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EFFECTIVE DIGESTION - CORNERSTONE OF GENERAL HEALTH, LET ALONE DYNAMIC AGEING

Why do so many people develop digestive problems as they grow older? One reason of course is quite simply that they are ageing, and unfortunately all our body systems become less efficient with the passing of time – c’est la vie! As far as the digestive system is concerned, over the average person’s lifetime it has to deal with no less than one hundred tons of food so it is pretty much a full-time job for decade after decade. And even if we have eaten what we consider a healthy diet throughout our lives, gut problems such as indigestion, acid reflux, bloating, inflammation, food intolerances and constipation can start to occur – as can serious conditions like irritable bowel syndrome and colitis.

Furthermore, our levels of stomach acid, which is critical to the digestion of protein in particular, start to decline, and just to make things even more challenging, we become less proficient at extracting and absorbing the vital nutrients in the food we eat. And digestive disturbances are not the only result as poor or inefficient digestion inevitably has a knock-on effect on our energy levels as well as how we look and feel, both physically and mentally. Digestion is often described as the control centre for the entire body, and rightly so.


So how can we support our digestive system as we grow older and help it to do its job properly? As an ex-chef, I love the fact that digestion actually starts with the senses, particularly sight and smell. We eat first both with our eyes – if a plate of food looks delicious, chances are we’ll love it, even if the flavour does not live up to expectation; and with our nose – just think of the aromas emanating from a BBQ, or brownies baking in the oven, or even the frying onions which a street vendor is preparing to go with his hamburgers! Seeing and smelling food triggers the digestive system and prepares it to assimilate and digest food.



There are countless steps you can take to avoid many of the digestive challenges which are so common nowadays, in people of all ages, and below are just three which are top of the list for my Dynamic Ageing clients..


1. An absolutely key rule for good digestion is that once we actually start eating, we need to chew everything really thoroughly before we swallow it as this sends messages further down the line that it is time to get to work – digestion actually starts in the mouth so slow down and chew, chew, chew !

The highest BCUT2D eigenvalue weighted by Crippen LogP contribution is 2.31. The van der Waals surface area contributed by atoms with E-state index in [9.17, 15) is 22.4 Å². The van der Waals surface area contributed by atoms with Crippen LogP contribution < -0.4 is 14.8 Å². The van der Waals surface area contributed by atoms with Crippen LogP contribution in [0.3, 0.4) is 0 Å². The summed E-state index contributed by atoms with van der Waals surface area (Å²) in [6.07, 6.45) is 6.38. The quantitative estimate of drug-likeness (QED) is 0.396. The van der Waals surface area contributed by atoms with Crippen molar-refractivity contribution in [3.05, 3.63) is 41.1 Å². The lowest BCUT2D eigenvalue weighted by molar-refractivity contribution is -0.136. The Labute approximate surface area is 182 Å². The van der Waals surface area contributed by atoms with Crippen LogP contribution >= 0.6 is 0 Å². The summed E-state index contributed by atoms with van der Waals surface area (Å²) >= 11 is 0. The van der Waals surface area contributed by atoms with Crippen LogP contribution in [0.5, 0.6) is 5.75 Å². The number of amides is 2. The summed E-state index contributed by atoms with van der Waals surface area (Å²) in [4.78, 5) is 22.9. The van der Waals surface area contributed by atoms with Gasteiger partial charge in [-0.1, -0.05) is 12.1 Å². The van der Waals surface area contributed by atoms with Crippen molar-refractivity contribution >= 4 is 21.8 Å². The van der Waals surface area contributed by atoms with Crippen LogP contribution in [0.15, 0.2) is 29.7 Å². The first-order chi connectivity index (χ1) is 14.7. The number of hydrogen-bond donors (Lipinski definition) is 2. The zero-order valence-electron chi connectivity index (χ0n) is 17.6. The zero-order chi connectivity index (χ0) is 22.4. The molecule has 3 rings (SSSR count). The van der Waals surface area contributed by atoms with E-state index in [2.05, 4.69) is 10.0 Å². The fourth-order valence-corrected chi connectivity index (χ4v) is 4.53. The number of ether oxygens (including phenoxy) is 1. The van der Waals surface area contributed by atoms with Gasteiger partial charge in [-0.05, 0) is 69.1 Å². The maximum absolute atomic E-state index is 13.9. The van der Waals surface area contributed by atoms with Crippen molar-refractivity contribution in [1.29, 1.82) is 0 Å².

2. Another key must is to look out for our microbiome or intestinal bacteria – about 100 trillion of them live inside us, outnumbering our cells to the point where we are in fact only 10% human, the other 90% of us being bugs or “flora”. Some of it supports our health, some of it is harmful so it is crucial to have more good inhabitants than bad inhabitants because they all play a hugely important role in our health. How can we encourage the goodies to thrive? They love fresh fruit and vegetables, as well as fermented foods, but provide them with plenty of sugar, alcohol, deep-fried food, processed food, burned meat, soft drinks and gluten and they will rapidly be overwhelmed by the baddies. I am tempted to add coffee to this list, because it is an intestinal irritant, but the research is not totally conclusive so experiment and see whether your digestive system reacts to it.

3. Relax! Stress wreaks havoc with digestion, and lifestyle in the 21st century takes its toll. The gut and the emotions are very closely connected, and the brain and gut are in constant touch, communicating thousands of times every day. In fact, 95% of the body’s feel-good serotonin is actually found in the gut and there are actually more serotonin receptors within the digestive system than in the brain. Furthermore, the bacterial inhabitants of the gut mentioned above can create positive emotions, or anxiety and depression-like symptoms.


So take good care of your gut because once things start to go wrong in that area, related symptoms are likely to start to show up throughout your body.

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